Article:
1. LFSR counters got used for address-type counters a lot in days of yore: it’s not just that it’s fewer gates, it’s fewer gates in the critical path.

      You still do get some savings in FPGAs because of the limited feedback logic – in most FPGAs ripple-carry adders require 1 LUT/bit and need to pack tightly no matter what because they have to use the carry chain, whereas an LFSR can mostly use registers only and frees up the routing.

  2. Coded an LFSR into a PIC 12F675 years ago.

    Added a power transistor and used it to run a short string of LED Christmas lights.

    Drove my mother crazy trying to work out the pattern.

    Job done.

  3. Rather than “random” I’ll settle for “chaotic”.
    The longer you need to observe the output, in order to determine the sequence (or your place in a known sequence) the more chaotic the system is.

  4. The Xilinx app note makes a few weird choices for some LFSRs. There are also a class of LFSRs that can be implemented in the built in shift registers, making them absurdly tiny.

    Because they’re deterministic sequences you can use them for large delays instead of counters: it’s cheaper to detect a run of n equal values (log2(n)) plus an LFSR if the LFSR only costs you a LUT+FF or two.

  5. Hi, thank you for posting it. Let me clear the idea of randomness. There are 2 classes of randomness, true random and pseudo random. They both exhibit random patterns, the only difference is the probability dependency. True random is truly unpredictable, and only achievable in hardware. Pseudo random has equal chance for all number, can be done on software and hardware. Says if the first sequence is 1 (or seed), then we know that the next sequence will have higher chance, much like card counting. The LFSR random patterns will repeat for every complete shift cycle.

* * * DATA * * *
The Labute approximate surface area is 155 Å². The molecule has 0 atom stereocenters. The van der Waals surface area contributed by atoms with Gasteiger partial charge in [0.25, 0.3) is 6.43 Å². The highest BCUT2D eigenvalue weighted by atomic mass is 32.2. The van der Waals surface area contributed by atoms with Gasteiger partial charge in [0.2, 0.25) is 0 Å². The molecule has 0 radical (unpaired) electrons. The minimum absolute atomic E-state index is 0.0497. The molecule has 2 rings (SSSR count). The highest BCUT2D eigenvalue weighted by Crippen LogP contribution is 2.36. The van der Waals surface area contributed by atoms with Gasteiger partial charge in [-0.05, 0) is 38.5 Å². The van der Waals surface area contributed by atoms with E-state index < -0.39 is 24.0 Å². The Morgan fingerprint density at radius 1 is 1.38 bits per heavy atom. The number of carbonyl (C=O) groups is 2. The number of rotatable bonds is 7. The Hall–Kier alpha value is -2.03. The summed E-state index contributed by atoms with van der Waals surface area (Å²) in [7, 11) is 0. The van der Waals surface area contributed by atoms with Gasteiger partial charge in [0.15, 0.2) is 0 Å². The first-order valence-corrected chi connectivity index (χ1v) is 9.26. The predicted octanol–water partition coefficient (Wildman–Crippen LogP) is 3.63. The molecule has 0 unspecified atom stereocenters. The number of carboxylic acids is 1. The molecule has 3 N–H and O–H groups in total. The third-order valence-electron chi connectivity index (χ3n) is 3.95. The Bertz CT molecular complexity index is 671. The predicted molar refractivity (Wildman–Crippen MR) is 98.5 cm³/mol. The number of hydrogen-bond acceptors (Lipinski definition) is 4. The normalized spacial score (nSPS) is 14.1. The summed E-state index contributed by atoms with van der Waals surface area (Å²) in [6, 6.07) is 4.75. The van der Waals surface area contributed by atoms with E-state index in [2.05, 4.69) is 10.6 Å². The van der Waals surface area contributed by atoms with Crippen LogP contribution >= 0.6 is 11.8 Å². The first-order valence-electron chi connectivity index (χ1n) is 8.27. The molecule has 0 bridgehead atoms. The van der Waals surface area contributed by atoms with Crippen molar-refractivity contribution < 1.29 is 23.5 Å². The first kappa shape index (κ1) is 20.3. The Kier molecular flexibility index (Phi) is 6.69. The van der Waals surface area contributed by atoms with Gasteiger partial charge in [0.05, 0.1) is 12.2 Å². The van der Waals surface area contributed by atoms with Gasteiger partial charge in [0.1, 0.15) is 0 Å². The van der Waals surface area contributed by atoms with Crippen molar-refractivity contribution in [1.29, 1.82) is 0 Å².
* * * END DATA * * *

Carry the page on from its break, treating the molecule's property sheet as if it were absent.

For those says that LFSR is useless, FYI, I implemented AI CNN hardware accelerator on FPGA with LFSR as the clock source, literally. There are more exotic computing paradigms than you could imagine. Read more literature before leaving comment. Anyway, it is a good start to explore randomness in FPGA, keep the good work.

    1. I happen to love cryptographically weak prng. The NES/Famicom made good use of LFSR in games. An encoded drum pattern can be put through an LFSR to give you a whole sequence of pattern permutations. And all of this at very minimal system resources, or can be done without a CPU even with logic circuits.

    2. “For those says that LFSR is useless”

      I would say that there’s very few people reading this for which the statement wasn’t encoded and decoded through an LFSR, considering they’re the basis for whitening in PCIe/USB3/GigE/SATA/HDMI/etc.

  6. That’s how the Atari vcs graphics chip was built

    Using a bunch of lfsr organized in polynomial counting logic

    Explain why the 2600 has the most unique audio tones, since its frequency is tapped (divided) from different stages of an oscillator/lfsr circuit but I guess Jay miner didn’t have the most musical ear

    Guess he learned by the time the pokey came into being or just had someone else do it.

      1. Cycle length isn’t a meaningful metric to compare algorithms. Anything can have a cycle length that long (a several-hundred bit LFSR would, for instance), and nothing algorithmic can have a cycle length longer than 2^(total number of bits). LFSRs are actually very efficient in terms of cycle length per generated bits given that they only give up one state.